A Note from Pastor Rick: Forgiving God’s Family

Annie Lamott wrote, “Forgiveness is letting go of the hope for a better past.”  This is an interesting perspective on forgiveness, especially toward those who we expected to be a blessing, but who have been occasion of disappointment and hurt.  Christmastime can often remind us of those past hurts and overshadow our celebration with the pall of loss and sadness or pain and disappointment.  Forgiveness can help us let go of our hurts and resentments and free us to embrace more fully the joy we all desire to mark this blessed season.

I recently read in a Christmas letter sent by a ministry colleague an exhortation that deals with the need many of us feel to forgive God’s family.  I thought it was excellent and wanted to pass some of the heart of it along to the family of God at Wellspring.  I know that many who read our weekly e-newsletter may have just cause to feel hurt by members of God’s family.  Indeed, some who read this missive may even have allowed themselves to become estranged from the gathered family/body of Christ.  I hope these thoughts may be helpful.

The Scriptures expect that we will experience hurt from fellow followers of Jesus.  Indeed, it was already the experience of the church in the first century.  Paul writes in Ephesians 4:2, “Be patient; put up with one another in love.”  Paul knew that we sometimes get rubbed the wrong way by other followers of Jesus.  He goes on later in the chapter to write, “Be kind and compassionate to one another, freely forgiving each other, just as in Christ God forgave you” (4:32).  If we don’t do this we will miss out on  what it means to be an active part of Christ’s body, “joined and held together by every supportive ligament, growing and building itself up in love, as each part does its work” (4:16).  This is an essential part of God’s plan to bless us, and through us to bless the world.

Even in New Testament times some believers had opted out of connection with the family of God.  In the book of Hebrews, the author exhorts his readers (and us) to “consider how we may spur one another on toward love and good deeds, not giving up meeting together, as some are in the habit of doing, but encouraging one another—and all the more as you see the Day approaching” (Heb 10:24,25).  This passage is unambiguous.  We are not to leave off fellowship with other followers of Jesus.  There are two reasons.  We need their encouragement and they need ours.

Having pastored for forty years now, I am keenly aware of how easy it is for Christians to genuinely disappoint, hurt and offend one another.  I know how often “the church” can visit hurt upon its members.  I have witnessed this often over the years.  I have experienced it myself.  I have also been the occasion of that disappointment and hurt more times than I like to remember.  I know the hurt is real and that forgiveness is hard.  I also know that it often seems like the easiest and best course is to simply drift away from the occasion of that hurt and separate one’s self from the family of God.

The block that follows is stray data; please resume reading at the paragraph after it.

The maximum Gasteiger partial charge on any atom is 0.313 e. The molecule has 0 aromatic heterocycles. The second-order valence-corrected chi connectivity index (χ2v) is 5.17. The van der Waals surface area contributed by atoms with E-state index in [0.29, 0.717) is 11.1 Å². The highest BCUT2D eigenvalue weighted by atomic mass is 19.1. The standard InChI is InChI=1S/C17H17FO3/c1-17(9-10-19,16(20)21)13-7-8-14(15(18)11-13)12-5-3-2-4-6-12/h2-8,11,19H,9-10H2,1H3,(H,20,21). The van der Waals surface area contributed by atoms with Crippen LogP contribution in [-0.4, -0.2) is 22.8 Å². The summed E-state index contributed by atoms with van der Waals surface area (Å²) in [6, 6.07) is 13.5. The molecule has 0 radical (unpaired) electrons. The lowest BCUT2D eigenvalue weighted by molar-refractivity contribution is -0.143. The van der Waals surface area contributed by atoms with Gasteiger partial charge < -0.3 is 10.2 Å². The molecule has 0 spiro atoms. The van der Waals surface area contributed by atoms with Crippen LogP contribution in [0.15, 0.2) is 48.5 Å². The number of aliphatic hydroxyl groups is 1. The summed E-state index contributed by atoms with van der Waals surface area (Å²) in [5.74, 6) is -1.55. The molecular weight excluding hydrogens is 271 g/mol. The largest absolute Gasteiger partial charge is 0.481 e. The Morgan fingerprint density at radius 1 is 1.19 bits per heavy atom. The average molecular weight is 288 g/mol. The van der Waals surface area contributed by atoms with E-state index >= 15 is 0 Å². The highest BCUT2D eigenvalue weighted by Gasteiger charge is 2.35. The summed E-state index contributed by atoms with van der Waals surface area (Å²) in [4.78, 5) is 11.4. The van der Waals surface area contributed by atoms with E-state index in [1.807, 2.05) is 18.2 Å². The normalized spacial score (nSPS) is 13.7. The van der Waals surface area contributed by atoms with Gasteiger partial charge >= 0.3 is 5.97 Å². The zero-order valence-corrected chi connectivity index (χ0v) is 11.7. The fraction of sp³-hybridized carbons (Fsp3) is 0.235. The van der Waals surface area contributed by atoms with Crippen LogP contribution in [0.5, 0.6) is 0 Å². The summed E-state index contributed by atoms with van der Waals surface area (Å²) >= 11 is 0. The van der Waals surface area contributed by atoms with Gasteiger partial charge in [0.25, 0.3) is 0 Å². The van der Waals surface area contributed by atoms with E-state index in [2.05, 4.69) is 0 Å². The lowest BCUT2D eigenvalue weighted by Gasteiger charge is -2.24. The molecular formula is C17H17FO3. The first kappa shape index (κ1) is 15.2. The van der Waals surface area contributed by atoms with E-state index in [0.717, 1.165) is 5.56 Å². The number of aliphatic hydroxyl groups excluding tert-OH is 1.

But a couple truths seem compelling to me.  First of all, the mistakes Christians make, or that “the church” makes are not God’s fault.  They are not what God intended in his family.  Secondly, God did design for us to grow together and be made whole and complete and fruitful in his family.  We are made to be in family; in a real community of spiritual brothers and sisters.  This is where fullness and fruitfulness in life and in Kingdom mission are experienced.  And thirdly, even when we are hurt by other Christians, by our church family, grace can abound through forgiveness and reconciliation.  The Kingdom principle is true, “Where sin abounds, grace does much more abound” (Rom 5:20).

No family is perfect.  Not even God’s family.  The ideals are higher; the hopes are higher; the expectations are higher in God’s family.  This can make disappointment all the more painful.  But part of God’s plan for our growth and fullness of blessing is the process of loving and being loved by imperfect and forgiven people.  If, to build upon Annie Lamott’s perspective on forgiveness, we let go of the hope for a perfect past we can open ourselves to the prospects of a redeemed present and the brightness of a better future than we had ever imagined.  Like any good Father, God is anxious for his family to be home together at Christmas.


Pastor Rick

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